We ARE Having the Wrong Debate on LNG Exports

We ARE Having the Wrong Debate on LNG Exports
Photo by Ian Simmonds / Unsplash

Have you seen the latest messaging from the oil and gas industry public relations machine on LNG exports? 

At Heatmap we are told that if we want to know if LNG is bad or good that, “The answer depends on where it’s going and what it’s replacing.”

Which is the same message at the MIT Technology Review where “Rather, when the fuel is exported, the net climate impact depends on what it replaces in the importing country, and whether realistic alternatives produce more or less greenhouse gas.

At E&E news the headline states that “It’s complicated.” 

But is it?

Let’s do a thought experiment. Say someone was arguing that exporting U.S. LNG was good for the climate – or at least less bad than other options. And part of their argument was that U.S. LNG was cleaner than Russian LNG. And say they made this argument in a prestigious publication published by a top American university. And say they linked to a study to make this case. And that study reported that the five worst methane emitting countries were Turkmenistan, Russia, the U.S., Iran and Kazakhstan. Would this be an argument you’d want to make when claiming that U.S. LNG should be exported to the world as a clean fuel? From that study:

“Estimated emissions from O&G ultra-emitters rank highest for Turkmenistan with 1.3 Mt of CH4 per year, followed by Russia, the US (excluding the Permian basin), Iran, Kazakhstan, and Algeria”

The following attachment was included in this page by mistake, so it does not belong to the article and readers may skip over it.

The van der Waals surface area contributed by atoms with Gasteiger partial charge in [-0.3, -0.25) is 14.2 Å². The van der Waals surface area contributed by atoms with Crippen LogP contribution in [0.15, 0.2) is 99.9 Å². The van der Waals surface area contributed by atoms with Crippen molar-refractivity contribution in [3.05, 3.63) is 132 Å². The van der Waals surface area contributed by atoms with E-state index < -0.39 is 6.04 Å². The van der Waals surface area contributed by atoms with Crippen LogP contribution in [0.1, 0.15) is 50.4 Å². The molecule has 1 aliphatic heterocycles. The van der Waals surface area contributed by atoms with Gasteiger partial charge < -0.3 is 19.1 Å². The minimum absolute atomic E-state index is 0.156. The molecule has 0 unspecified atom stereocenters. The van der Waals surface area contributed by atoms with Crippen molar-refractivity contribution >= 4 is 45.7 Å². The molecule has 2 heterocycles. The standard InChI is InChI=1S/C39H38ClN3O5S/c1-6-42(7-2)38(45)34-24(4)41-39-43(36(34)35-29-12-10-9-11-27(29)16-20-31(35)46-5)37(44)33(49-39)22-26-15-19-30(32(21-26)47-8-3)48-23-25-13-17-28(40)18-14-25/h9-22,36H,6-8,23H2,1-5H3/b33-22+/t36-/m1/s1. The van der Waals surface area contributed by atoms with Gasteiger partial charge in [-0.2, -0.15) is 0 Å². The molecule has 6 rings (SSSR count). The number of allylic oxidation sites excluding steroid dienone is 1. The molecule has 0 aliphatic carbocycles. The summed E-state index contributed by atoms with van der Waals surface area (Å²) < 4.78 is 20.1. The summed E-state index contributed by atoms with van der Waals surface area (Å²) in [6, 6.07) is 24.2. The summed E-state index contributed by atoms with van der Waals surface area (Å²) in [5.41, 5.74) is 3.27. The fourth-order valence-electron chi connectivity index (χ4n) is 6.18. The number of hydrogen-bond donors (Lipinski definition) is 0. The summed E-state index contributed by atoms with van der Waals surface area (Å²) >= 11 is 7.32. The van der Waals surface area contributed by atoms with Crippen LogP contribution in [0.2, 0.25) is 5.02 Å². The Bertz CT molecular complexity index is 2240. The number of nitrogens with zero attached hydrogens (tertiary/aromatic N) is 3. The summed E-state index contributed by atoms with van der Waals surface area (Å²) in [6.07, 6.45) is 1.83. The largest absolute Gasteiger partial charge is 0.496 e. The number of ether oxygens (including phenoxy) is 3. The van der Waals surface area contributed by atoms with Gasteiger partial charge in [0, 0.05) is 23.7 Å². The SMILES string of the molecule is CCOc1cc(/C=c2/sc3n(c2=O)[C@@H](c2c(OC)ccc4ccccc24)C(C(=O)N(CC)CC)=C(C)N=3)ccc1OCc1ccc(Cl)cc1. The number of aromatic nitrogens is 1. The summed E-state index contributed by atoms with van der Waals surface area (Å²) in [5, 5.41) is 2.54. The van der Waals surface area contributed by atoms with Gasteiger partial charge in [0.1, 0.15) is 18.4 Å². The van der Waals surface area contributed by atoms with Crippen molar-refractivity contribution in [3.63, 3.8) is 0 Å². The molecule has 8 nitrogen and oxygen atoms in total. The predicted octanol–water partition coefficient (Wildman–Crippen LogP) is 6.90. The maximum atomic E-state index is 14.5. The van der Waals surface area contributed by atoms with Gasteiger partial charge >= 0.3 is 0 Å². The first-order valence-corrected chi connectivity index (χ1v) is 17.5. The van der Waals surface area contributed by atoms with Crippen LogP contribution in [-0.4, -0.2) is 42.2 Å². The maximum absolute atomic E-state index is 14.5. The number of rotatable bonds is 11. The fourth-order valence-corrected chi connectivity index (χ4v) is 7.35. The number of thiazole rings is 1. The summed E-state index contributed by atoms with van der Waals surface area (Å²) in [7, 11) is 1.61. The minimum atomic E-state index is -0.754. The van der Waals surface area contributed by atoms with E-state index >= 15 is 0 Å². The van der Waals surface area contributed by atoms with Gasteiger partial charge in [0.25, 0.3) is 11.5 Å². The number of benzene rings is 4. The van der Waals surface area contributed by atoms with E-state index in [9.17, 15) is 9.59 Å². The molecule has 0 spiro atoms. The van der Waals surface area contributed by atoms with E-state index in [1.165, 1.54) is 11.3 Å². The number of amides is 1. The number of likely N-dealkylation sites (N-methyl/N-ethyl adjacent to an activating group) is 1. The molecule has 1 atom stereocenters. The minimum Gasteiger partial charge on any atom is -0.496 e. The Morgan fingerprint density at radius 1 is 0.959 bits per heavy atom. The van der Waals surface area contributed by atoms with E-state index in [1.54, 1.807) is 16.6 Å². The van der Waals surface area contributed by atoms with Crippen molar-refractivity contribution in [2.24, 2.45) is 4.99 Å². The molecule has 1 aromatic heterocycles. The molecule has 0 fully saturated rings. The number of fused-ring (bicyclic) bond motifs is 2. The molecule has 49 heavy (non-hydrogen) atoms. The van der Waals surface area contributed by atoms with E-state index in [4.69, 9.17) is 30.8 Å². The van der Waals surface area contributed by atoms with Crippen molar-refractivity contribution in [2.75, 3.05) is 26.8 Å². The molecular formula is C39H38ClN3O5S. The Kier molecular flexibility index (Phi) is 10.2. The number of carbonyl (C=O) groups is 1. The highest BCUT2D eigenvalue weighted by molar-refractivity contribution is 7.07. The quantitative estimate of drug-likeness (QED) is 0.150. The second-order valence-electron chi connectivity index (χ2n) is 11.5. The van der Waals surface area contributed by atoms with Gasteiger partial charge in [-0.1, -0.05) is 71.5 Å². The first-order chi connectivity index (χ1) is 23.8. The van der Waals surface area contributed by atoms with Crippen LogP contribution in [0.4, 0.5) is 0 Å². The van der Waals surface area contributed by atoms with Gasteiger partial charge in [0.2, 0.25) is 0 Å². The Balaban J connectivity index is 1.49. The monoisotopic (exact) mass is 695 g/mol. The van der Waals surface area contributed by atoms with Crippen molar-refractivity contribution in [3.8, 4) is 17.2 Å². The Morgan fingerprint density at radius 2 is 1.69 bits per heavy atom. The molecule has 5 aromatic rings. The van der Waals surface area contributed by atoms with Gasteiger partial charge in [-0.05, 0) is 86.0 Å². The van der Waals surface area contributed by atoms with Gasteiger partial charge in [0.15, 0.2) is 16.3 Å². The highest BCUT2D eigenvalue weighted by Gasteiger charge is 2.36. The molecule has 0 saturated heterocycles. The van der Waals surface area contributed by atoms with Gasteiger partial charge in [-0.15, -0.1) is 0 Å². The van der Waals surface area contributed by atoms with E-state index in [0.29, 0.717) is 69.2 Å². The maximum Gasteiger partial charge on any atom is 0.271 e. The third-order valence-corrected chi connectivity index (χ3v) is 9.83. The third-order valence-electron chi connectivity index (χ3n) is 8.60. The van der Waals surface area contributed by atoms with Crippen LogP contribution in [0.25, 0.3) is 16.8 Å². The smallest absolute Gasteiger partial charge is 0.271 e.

But wait, what if that same study excluding the largest oil and gas field in America that multiple studies have shown has very high methane emissions?  Does that seem like something that should make it past the editors of the MIT Technology Review? In a sane world this study would be used to argue why the U.S. should not be exporting fossil fuels. 

Why would you exclude the Permian? Perhaps because the numbers are not good. Many others have looked at the Permian’s methane emissions and they are really really bad. 

Many recent research efforts have focused on the Permian Basin because of its sizable share of U.S. O&G production, comprising 43% of domestic oil and 22% of natural gas produced annually. (16) Two studies on 2018/2019 Permian methane emissions both estimated region-wide O&G methane intensity to be 3.7% of production, (17,18) exceeding an estimated national average of 2.3% for the full supply chain. (7) More recent work has provided methane intensity estimates in the range of 5–6% in 2018 and 3–4% in 2020. (19) Aerial measurements conducted in 2019–21, coupled with simulated emission sources representing the unmeasured part of the distribution, provided a Permian Basin methane intensity estimate of 5.29%.

And that doesn’t even include the Stanford study on the Permian production in New Mexico which found leakage rates of 9%. 

So we see that excluding the Permian methane emissions from this discussion could be a great way of skewing the results, which even in that paper list the U.S. as one of the worst in the world. 

If those making these arguments actually cared about the climate then at the very least, they should be arguing that the world should rely on other major LNG exporters who weren’t some of the worst in the world on methane emissions, to replace Russian gas. Not the U.S. 

About those assumptions

Another consistent part of the messaging from the oil and gas industry is to attack Bob Howarth’s work and assumptions. This is nothing new. They’ve been doing it for over a decade. As it says in the Heatmap article, “Howarth’s past research has gotten criticism from other climate scientists for using some idiosyncratic assumptions that yield more dramatic results.”